Hydraulic oil viscosity is an important factor in how well a particular oil is suited for use in certain types of engines or other types of machinery. In order to provide the highest level of performance, the oil must be able to withstand the stress or tension when the machinery is in operation. There are several factors that can have an impact on hydraulic oil viscosity, including temperature and the composition of the oil itself.
Temperature is one of the main factors that can have some sort of effect on hydraulic oil viscosity. As the machinery begins to heat during operation, a thicker oil product will be made that then begins to thin somewhat. The goal when choosing the right hydraulic oil is to identify a grade and type that will only thin enough to provide the right level of protection for the motor, and not become so thin that the product fails to coat the working components and allows friction to begin wearing the machine parts. Different types of hydraulic oil are graded based on the ability to retain a certain level of viscosity when exposed to specific levels of temperature.
Another factor that can affect hydraulic oil viscosity is the actual composition of the oil itself. This has to do with not only the ingredients and additives that are part of the product, but also the amount of each ingredient introduced into the mix. There are a number of different types of hydraulic oils, with each one using a different combination of ingredients. For example, mineral hydraulic oil uses a petroleum base while synthetic types may use polyol ester, phosphate ester, or water glycol as the core ingredient. Some blends will also include additives that are designed to enhance the ability of the product to remain thicker during actual use, even at very high temperatures.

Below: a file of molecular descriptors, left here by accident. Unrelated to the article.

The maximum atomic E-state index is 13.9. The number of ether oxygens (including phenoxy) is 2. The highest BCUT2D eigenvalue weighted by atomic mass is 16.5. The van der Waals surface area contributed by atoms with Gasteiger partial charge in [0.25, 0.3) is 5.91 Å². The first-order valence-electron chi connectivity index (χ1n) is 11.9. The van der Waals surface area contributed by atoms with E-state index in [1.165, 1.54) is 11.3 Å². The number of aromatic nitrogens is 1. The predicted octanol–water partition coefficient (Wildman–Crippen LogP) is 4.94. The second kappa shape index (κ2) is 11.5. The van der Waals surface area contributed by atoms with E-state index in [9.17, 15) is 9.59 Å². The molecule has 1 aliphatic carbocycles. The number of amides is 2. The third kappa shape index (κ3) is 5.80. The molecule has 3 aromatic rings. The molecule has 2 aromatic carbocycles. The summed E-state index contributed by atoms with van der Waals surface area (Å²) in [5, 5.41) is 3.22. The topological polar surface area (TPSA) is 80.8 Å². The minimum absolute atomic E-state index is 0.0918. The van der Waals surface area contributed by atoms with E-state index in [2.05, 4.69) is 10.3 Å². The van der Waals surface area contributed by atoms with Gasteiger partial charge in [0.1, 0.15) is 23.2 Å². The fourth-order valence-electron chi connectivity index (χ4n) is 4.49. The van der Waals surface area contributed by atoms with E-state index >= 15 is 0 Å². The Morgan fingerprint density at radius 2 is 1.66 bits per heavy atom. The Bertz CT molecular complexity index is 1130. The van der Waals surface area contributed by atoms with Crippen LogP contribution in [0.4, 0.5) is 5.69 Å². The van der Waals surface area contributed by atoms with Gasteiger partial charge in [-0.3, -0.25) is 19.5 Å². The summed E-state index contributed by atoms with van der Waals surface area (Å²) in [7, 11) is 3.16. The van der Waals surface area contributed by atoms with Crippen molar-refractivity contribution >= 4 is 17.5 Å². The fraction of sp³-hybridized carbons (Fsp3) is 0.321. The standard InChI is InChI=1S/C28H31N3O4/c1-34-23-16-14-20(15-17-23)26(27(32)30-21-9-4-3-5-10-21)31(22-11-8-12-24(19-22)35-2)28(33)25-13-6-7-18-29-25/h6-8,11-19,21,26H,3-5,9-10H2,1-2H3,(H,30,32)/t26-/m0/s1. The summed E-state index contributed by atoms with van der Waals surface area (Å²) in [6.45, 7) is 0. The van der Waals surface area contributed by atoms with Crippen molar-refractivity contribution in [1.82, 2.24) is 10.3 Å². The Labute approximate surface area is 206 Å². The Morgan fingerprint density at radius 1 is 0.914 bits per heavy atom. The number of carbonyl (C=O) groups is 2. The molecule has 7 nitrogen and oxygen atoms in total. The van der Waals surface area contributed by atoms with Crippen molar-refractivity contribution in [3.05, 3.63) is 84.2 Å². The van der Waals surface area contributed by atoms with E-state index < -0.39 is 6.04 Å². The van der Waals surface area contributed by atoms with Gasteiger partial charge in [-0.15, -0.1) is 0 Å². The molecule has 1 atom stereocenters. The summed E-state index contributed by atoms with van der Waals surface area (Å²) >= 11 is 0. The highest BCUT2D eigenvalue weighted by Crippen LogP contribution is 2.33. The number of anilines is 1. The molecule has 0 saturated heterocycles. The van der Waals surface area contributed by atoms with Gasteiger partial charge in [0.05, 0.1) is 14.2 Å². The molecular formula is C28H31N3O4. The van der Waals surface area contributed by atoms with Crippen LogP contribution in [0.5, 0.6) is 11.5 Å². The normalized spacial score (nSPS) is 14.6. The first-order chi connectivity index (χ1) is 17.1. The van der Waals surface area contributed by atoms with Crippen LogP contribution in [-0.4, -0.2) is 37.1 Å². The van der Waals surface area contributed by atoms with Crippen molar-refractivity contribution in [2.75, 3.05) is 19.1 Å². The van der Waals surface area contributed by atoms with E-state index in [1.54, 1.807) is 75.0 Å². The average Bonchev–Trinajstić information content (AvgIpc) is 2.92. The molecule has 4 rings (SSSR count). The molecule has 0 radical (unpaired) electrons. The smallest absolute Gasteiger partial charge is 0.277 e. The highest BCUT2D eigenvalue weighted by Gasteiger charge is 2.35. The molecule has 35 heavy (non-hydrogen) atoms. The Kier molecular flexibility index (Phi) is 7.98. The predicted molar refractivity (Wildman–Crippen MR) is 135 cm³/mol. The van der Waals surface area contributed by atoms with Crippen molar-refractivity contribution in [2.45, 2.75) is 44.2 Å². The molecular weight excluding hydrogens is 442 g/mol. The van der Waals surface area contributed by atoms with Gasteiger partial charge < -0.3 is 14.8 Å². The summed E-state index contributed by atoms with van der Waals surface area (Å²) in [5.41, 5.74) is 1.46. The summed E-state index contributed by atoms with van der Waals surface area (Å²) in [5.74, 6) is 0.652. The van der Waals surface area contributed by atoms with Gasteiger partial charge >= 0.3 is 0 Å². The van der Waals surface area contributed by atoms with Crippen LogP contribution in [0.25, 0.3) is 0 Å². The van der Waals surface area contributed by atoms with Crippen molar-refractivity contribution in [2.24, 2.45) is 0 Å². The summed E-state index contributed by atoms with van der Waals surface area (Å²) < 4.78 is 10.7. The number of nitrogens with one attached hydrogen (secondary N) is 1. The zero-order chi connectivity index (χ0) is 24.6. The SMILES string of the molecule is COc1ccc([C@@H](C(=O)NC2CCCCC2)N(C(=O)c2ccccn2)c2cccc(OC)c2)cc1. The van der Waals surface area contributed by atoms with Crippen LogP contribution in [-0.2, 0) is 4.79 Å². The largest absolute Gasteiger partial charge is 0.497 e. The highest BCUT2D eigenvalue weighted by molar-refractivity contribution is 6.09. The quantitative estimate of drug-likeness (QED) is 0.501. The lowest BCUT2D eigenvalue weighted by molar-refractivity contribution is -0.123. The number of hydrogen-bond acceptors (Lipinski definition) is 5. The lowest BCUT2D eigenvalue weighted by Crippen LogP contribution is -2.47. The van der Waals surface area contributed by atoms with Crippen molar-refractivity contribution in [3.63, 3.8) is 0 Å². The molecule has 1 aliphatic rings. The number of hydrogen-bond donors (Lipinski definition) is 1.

For end users, identifying hydraulic oil viscosity involves making use of an industry standard known as a viscosity index. This index helps to provide information on how different types of engine oils perform under certain circumstance. The viscosity levels can be related to the lubricant recommendations provided by the manufacture of the machinery, making it easier to identify which type of hydraulic oil would provide maximum protection for the motor components. Making use of the index can help prevent the purchase of an oil that will not hold up to the temperature generated within the motor, and ultimately aid in minimizing the wear and tear that comes with ongoing operation of the equipment.